The release does not address the question of whether there is there a continuing Episcopal worshiper or worshipers who did not leave. It recites that the vote was split 87/13%. Are the 13% still using the premises for Episcopal services, or have they been forced to go elsewhere? Are they not also "Christ Church"?
I thought the Court of Appeals opinion was fairly strong in its recitation of occasions on which this church had, through its history, expressly acceded to the discipline of the Episcopal Church. I know of no provision in the canons of TEC whereby a departing faction can claim property. I would be very surprised to learn that the controlling Diocese had any provision for this either. If it does, these people who are claiming Christ Church in Savannah did a very poor job of bringing that to the appellate court's attention.
At a minimum, I hope that those who chose not to leave the Episcopal Church are not being inhibited in any way in continuing to worship in the premises that certainly must mean as much to them as they do to those who left.
I'm starting a pool on how long before BabyBlue goes for the Liturgy of the Recitation of the Protocol (BabyBlue's version, anyway).
I got three posts.
I figured by the third sentence of the first post it was written by Scout. Scrolled down, yep.
Same arguments but not grasping the concept. An existing body of believers do not choose the path TEC (or Scout) have chosen. Nor do they want to stay associated with the organization or its path.
If TEC was following any of the precepts of the original foundation of the organization, it would say "Go in peace, brother." Not once has TEC acted Christ-like in any of its actions. Suing for the building doesn't win points in PR, but it's not about people, but assets and injecting fear.
This popular priest theory is hilarious. If it were the only factor, millions would not have slid out of the pew and out the door across America. Some don't have the leadership to lead dissent visibly. They leave, some start new churches. But the numbers don't lie, TEC is dying, its life support is based on the generosity of those who believed in the original foundation not the new agenda.
I am a lifelong member of Christ Church Anglican, and your description of the process is completely inaccurate.
You make sweeping generalizations based on your personal perceptions of dynamics in older parishes, make grossly false assumptions about Christ Church based on nothing but your own opinions and prejudices, and with no personal knowledge of the facts. Hardly a basis for a credible argument.
The vestry and clergy at Christ Church communicated very clearly and openly with the entire congregation on multiple occasions about both the theological reasons for departing, and a realistic assessment of the chances that we would be able to win the inevitable legal challenge and retain the property.
Open meetings were held on Sundays before the 10:30 am service, as well as a series of meetings held in small groups in the homes of the parishioners. The vestry and the clergy made every possible effort to ensure that every member was fully informed about who, what, why, and the potential consequences of leaving ECUSA.
The lawyers were clear that while we had clear title to the property, lawsuits are unpredictable and that we should consider the chances of ultimately prevailing as 50/50 in making our decisions.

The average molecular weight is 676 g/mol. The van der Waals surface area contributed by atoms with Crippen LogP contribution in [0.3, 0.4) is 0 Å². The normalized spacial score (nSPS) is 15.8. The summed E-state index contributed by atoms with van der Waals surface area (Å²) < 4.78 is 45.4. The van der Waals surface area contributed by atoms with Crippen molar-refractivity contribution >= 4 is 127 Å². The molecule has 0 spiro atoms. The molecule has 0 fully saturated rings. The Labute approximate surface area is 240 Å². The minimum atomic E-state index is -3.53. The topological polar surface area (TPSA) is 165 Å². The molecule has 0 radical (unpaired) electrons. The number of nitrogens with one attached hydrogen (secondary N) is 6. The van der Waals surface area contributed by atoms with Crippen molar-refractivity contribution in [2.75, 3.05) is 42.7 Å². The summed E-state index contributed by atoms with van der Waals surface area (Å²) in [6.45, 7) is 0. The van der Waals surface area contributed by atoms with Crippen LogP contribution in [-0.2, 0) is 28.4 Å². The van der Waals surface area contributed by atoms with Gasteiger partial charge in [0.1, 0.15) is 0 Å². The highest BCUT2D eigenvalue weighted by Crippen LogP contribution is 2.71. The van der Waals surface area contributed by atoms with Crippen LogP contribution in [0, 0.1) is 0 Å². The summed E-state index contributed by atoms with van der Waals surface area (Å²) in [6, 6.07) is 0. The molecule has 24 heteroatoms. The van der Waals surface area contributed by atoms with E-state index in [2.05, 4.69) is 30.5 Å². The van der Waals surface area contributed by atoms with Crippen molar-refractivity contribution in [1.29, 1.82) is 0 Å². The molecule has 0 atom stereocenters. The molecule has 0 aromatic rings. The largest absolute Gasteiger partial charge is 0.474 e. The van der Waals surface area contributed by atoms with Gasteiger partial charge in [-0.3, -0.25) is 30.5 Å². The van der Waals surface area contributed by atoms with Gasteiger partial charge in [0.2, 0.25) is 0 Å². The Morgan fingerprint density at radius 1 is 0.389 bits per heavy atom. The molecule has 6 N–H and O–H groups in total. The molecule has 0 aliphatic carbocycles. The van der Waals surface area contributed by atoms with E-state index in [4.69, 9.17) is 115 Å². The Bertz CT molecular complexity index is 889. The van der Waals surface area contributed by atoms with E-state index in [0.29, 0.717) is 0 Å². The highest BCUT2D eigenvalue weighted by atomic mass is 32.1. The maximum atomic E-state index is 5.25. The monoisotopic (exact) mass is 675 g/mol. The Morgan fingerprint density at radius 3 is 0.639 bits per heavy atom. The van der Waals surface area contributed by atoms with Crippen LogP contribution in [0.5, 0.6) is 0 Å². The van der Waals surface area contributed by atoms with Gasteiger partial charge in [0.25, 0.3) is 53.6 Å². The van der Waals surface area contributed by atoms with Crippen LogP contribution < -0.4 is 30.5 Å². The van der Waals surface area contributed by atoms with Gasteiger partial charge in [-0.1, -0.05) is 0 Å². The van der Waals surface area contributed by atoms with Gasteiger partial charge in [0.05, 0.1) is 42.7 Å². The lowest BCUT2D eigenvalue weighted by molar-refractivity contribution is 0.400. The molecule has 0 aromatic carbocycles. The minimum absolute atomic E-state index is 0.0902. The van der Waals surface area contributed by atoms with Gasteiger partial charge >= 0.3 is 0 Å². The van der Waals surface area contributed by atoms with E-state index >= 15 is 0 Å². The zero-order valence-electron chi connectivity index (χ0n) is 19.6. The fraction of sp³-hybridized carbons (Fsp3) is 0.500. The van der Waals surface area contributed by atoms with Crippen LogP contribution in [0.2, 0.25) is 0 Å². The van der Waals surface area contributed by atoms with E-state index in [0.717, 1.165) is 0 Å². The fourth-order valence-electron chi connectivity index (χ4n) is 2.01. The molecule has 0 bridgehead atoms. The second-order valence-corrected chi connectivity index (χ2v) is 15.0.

At the meeting when the vote was taken, every member of the congregation had an opportunity to speak for or against the vote. Contrary to your assertion, the process was very open and fair for probing the merits and demerits of departure.
Ultimately, the congregation took a courageous stand and voted 87/13% to leave ECUSA, while clearly recognizing that we could lose the property as a result.
The 13% who voted against leaving are welcome every Sunday, as are all who are seeking the truth of the Gospel. No one has been “forced” to go elsewhere.
Your assertion that those who found it unacceptable to continue to worship in the Episcopal Church could simply go elsewhere is just incorrect. Christ Church Anglican is the only Anglican Church in Savannah, while there are 12 Episcopal Churches in Savannah from which to choose for anyone who disagreed with the decision of Christ Church Anglican, and who wants to attend an ECUSA affiliated Church. Some have chosen to go elsewhere, and some have chosen to claim that they represent Christ Church Episcopal.
The legal analysis is too long and complex to get into here, but click on this link http://accurmudgeon.blogspot.com/2010/07/georgia-court-of-appeals-rubber-stamps.html for an excellent analysis of the errors in the court’s decision by A S Haley, otherwise known as the Anglican Curmudgeon, who is a real lawyer as well as an Episcopal Canon Lawyer.
The ultimate irony is that Christ Church Anglican did not leave ECUSA to go off and do something new and different, become Zoroastrians, or Scientologists. We left in order to continue to worship and to continue the same beliefs that Christ Church has held since its founding in 1733. We left because we have profound theological disagreements with the new theology of today’s TEC.
We left in order to stay in the same traditional place that Christ Church has always stood.
To paraphrase President Obama, Christ Church Anglican represent no change you can believe in.
Suppose TEC prevails with Christ Church as it has done with other properties. Does TEC have an exit strategy?
TEC has been generally successful in gathering property, but at the same time membership is on a downward trajectory. Given that present trends will extinguish TEC as a viable denomination somewhere in the first half of this century, what will be done with the properties and trust funds?
Will TEC fold itself in with the Lutherans or some other declining liturgical Church or will the remnant vote to divide up the assets and go to a rich retirement?
Where do the continuing Episcopalians of Christ Church Savannah worship? Was provision made for them to continue to use the property? If not, why not? What is the principle by which a departing group of people lay claim to the physical assets of a parish when they choose to leave?
BillS: are there Episcopal services at Christ Church for the people who did not leave the Episcopal Church? In the run-up to the vote, did the fora that were held to discuss the departure include officials from the Diocese? Did the clergy and vestry who had decided that their best course was to leave the Episcopal Church resign immediately upon reaching that conclusion, or did they hang around for substantial periods of time contending for others to leave?
Heb 10 v 32 - But recall the former days when, after you were enlightened, you endured a hard struggle with sufferings, 33 sometimes being publicly exposed to reproach and affliction, and sometimes being partners with those so treated. 34 For you had compassion on those in prison, and you joyfully accepted the plundering of your property, since you knew that you yourselves had a better possession and an abiding one. 35 Therefore do not throw away your confidence, which has a great reward. 36 For you have need of endurance, so that when you have done the will of God you may receive what is promised.